For a 500K house, that means you need $100K just for the down payment. Even if you could somehow cover that (rich in-laws/uncle/whatever), that still leaves about $400K to mortgage, or about $3,000 per month including Real Estate taxes but before utilities, maintenance, repairs, etc.

    Figure $50K per year total, after tax, just for the house. That’s already one “normal” salary (again, after tax).

    Now add tuitions, even with breaks, and you’re looking at another $20,000-$30,000 or more, depending on the schools and number of kids.

    So you need about $80,000 AFTER tax for just the house and tuitions. That’s without the car or cars, food and clothing, not to mention camp (as in day camp, never mind sleep-away).

    And if both parents are working, then you likely need babysitting, which is another large expense (and also a big problem because in many cases those babysitters are not Jews, so that means the kids are effectively being raised, to a large degree, by a non-Jew).

    Yes, this is insane.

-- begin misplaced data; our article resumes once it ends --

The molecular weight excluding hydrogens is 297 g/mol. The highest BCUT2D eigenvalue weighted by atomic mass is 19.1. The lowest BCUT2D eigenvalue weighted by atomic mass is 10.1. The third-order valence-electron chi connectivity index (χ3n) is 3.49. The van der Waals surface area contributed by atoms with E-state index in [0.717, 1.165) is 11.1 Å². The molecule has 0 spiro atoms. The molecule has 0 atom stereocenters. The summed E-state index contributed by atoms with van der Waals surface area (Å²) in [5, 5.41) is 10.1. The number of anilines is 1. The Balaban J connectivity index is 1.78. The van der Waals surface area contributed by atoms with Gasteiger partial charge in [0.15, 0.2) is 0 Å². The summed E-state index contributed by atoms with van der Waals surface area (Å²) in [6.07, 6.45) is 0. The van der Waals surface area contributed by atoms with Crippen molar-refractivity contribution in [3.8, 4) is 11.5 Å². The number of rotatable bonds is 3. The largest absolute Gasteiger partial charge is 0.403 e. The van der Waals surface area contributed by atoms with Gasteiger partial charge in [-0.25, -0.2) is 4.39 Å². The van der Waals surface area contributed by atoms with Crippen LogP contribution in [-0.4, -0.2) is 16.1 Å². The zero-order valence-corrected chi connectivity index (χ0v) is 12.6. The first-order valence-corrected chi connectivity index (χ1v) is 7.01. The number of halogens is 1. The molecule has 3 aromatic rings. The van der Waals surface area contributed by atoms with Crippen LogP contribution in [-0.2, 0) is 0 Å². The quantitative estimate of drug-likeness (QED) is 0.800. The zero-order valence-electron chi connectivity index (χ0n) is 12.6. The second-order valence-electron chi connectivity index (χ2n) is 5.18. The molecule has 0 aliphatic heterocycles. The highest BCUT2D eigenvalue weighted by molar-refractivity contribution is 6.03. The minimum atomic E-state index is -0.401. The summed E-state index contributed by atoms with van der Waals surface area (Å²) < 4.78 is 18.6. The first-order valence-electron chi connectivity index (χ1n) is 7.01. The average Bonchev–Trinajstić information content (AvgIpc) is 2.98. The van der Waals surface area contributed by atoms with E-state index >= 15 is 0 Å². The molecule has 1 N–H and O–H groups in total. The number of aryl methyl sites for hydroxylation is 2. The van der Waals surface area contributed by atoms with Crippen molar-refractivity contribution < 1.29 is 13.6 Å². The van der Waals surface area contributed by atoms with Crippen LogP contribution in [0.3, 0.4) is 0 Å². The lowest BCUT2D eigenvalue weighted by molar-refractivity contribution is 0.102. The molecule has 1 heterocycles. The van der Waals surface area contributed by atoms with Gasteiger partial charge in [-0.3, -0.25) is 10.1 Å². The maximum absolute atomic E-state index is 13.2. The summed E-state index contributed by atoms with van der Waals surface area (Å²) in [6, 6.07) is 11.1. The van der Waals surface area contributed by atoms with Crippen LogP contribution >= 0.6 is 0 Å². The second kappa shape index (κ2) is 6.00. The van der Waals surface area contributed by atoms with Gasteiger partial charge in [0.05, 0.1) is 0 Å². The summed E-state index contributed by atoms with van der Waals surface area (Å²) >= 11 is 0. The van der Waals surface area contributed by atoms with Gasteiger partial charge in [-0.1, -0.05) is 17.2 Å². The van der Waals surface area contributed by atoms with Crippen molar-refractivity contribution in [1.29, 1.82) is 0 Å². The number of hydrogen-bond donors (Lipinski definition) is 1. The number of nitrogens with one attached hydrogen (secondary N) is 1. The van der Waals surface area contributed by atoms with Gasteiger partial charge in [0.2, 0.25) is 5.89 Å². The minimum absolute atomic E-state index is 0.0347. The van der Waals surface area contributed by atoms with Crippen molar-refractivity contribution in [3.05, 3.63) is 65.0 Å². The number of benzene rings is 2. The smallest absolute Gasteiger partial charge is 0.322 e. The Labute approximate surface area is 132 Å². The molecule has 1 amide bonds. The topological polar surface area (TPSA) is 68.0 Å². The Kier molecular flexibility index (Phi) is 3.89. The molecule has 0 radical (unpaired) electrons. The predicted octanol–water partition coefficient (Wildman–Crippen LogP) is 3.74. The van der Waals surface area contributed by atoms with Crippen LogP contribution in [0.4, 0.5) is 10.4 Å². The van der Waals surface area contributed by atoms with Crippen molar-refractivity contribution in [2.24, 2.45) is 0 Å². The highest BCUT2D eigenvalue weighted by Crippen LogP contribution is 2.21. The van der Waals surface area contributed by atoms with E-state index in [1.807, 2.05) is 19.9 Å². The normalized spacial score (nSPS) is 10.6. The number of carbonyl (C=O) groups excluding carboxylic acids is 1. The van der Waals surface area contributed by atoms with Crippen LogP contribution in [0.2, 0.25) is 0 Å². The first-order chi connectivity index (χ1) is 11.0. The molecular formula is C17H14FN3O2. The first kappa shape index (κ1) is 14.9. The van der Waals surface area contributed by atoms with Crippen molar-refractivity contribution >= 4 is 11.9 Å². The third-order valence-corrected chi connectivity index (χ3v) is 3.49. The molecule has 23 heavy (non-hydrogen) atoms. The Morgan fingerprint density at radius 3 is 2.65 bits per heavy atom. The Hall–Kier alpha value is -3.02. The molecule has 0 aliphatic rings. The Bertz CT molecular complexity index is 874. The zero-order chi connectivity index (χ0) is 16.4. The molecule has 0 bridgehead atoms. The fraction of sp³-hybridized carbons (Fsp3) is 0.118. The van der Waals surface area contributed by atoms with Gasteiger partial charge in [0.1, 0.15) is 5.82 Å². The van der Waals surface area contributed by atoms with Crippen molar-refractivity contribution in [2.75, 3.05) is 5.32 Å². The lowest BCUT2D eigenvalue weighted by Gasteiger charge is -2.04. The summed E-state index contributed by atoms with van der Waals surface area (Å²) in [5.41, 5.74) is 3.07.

in reply to: COVID DETENTION CAMPS #1935614
    HaKatan
    Participant

    @se2015
    I want to understand this liberal “logic”.
    A woman has a “right to choose” to murder her unborn/partially born infant. But that same woman (or man) cannot choose to forgo a vaccine?

    in reply to: NWO, covid vaccines, and nanochip stupidity #1924225
    HaKatan
    Participant

    OP:
    Presumably, the OP is referring to conspiracy theories, which I have not read, so I can’t comment on those theories.

    My question is, though, whatever those theories may claim, what does that have anything to do with Hashem running the world?

    In other words, what the gentiles do or don’t intend to do is one discussion. LiHavdil, that Hashem runs the world and allows only what He sees fit to allow, is a separate matter.

    in reply to: Olam Haboh #1924231
    HaKatan
    Participant

    Rabbi Yaakov Shapiro has a nice shiur on this topic:
    if I understood correctly, the answer is that this way we could earn MORE reward. Otherwise, everyone would just be the same…

    in reply to: Don’t we ever learn from our mistakes? #1923097
    HaKatan
    Participant

    It’s not “we”; these Israeli girls are naive, and not necessarily coordinating with their parents.

    in reply to: Touro #1921513
    HaKatan
    Participant

    akuperma: